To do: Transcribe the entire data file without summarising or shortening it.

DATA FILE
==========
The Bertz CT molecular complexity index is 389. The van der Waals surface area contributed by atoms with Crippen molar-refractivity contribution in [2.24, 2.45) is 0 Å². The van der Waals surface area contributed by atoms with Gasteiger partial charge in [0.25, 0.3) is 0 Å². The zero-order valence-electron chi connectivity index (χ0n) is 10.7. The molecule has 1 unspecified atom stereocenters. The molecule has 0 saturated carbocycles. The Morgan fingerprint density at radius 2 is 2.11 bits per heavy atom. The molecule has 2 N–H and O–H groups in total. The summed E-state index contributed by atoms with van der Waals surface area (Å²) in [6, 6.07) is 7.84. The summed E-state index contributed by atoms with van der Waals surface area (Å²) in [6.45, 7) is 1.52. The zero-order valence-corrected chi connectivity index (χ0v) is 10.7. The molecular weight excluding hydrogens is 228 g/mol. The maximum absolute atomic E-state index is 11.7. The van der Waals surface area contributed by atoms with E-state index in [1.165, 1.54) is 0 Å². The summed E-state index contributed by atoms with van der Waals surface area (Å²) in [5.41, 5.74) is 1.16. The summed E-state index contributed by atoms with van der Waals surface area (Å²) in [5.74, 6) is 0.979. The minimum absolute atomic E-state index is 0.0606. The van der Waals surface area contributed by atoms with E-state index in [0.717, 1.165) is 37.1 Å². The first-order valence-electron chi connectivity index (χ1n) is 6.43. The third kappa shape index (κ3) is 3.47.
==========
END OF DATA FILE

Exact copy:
The Bertz CT molecular complexity index is 389. The van der Waals surface area contributed by atoms with Crippen molar-refractivity contribution in [2.24, 2.45) is 0 Å². The van der Waals surface area contributed by atoms with Gasteiger partial charge in [0.25, 0.3) is 0 Å². The zero-order valence-electron chi connectivity index (χ0n) is 10.7. The molecule has 1 unspecified atom stereocenters. The molecule has 0 saturated carbocycles. The Morgan fingerprint density at radius 2 is 2.11 bits per heavy atom. The molecule has 2 N–H and O–H groups in total. The summed E-state index contributed by atoms with van der Waals surface area (Å²) in [6, 6.07) is 7.84. The summed E-state index contributed by atoms with van der Waals surface area (Å²) in [6.45, 7) is 1.52. The zero-order valence-corrected chi connectivity index (χ0v) is 10.7. The molecular weight excluding hydrogens is 228 g/mol. The maximum absolute atomic E-state index is 11.7. The van der Waals surface area contributed by atoms with E-state index in [1.165, 1.54) is 0 Å². The summed E-state index contributed by atoms with van der Waals surface area (Å²) in [5.41, 5.74) is 1.16. The summed E-state index contributed by atoms with van der Waals surface area (Å²) in [5.74, 6) is 0.979. The minimum absolute atomic E-state index is 0.0606. The van der Waals surface area contributed by atoms with E-state index in [0.717, 1.165) is 37.1 Å². The first-order valence-electron chi connectivity index (χ1n) is 6.43. The third kappa shape index (κ3) is 3.47.